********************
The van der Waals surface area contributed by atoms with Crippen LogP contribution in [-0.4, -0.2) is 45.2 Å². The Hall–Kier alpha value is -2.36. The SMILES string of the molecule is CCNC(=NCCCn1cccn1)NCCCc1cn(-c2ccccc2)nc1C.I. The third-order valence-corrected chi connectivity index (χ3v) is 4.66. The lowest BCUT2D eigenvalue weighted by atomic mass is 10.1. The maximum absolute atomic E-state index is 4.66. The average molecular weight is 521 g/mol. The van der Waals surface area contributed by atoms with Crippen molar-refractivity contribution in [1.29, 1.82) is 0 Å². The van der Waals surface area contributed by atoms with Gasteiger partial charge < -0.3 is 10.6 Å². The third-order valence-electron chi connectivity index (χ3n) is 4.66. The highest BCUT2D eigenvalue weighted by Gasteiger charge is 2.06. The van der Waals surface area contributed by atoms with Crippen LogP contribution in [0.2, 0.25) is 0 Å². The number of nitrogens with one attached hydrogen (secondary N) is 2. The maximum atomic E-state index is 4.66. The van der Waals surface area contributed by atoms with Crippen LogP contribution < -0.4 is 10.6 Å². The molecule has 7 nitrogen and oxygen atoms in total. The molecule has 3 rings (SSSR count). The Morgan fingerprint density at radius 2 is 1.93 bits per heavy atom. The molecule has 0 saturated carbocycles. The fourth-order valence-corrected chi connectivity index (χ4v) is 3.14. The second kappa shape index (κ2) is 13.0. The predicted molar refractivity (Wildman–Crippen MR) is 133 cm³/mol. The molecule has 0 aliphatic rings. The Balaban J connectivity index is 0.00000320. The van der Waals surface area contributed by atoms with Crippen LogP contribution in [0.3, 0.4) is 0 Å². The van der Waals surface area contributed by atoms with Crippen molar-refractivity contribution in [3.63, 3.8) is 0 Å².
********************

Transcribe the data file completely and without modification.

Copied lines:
The van der Waals surface area contributed by atoms with Crippen LogP contribution in [-0.4, -0.2) is 45.2 Å². The Hall–Kier alpha value is -2.36. The SMILES string of the molecule is CCNC(=NCCCn1cccn1)NCCCc1cn(-c2ccccc2)nc1C.I. The third-order valence-corrected chi connectivity index (χ3v) is 4.66. The lowest BCUT2D eigenvalue weighted by atomic mass is 10.1. The maximum absolute atomic E-state index is 4.66. The average molecular weight is 521 g/mol. The van der Waals surface area contributed by atoms with Crippen molar-refractivity contribution in [1.29, 1.82) is 0 Å². The van der Waals surface area contributed by atoms with Gasteiger partial charge < -0.3 is 10.6 Å². The third-order valence-electron chi connectivity index (χ3n) is 4.66. The highest BCUT2D eigenvalue weighted by Gasteiger charge is 2.06. The van der Waals surface area contributed by atoms with Crippen LogP contribution in [0.2, 0.25) is 0 Å². The number of nitrogens with one attached hydrogen (secondary N) is 2. The maximum atomic E-state index is 4.66. The van der Waals surface area contributed by atoms with Crippen LogP contribution < -0.4 is 10.6 Å². The molecule has 7 nitrogen and oxygen atoms in total. The molecule has 3 rings (SSSR count). The Morgan fingerprint density at radius 2 is 1.93 bits per heavy atom. The molecule has 0 saturated carbocycles. The fourth-order valence-corrected chi connectivity index (χ4v) is 3.14. The second kappa shape index (κ2) is 13.0. The predicted molar refractivity (Wildman–Crippen MR) is 133 cm³/mol. The molecule has 0 aliphatic rings. The Balaban J connectivity index is 0.00000320. The van der Waals surface area contributed by atoms with Crippen LogP contribution in [0.3, 0.4) is 0 Å². The van der Waals surface area contributed by atoms with Crippen molar-refractivity contribution in [3.63, 3.8) is 0 Å².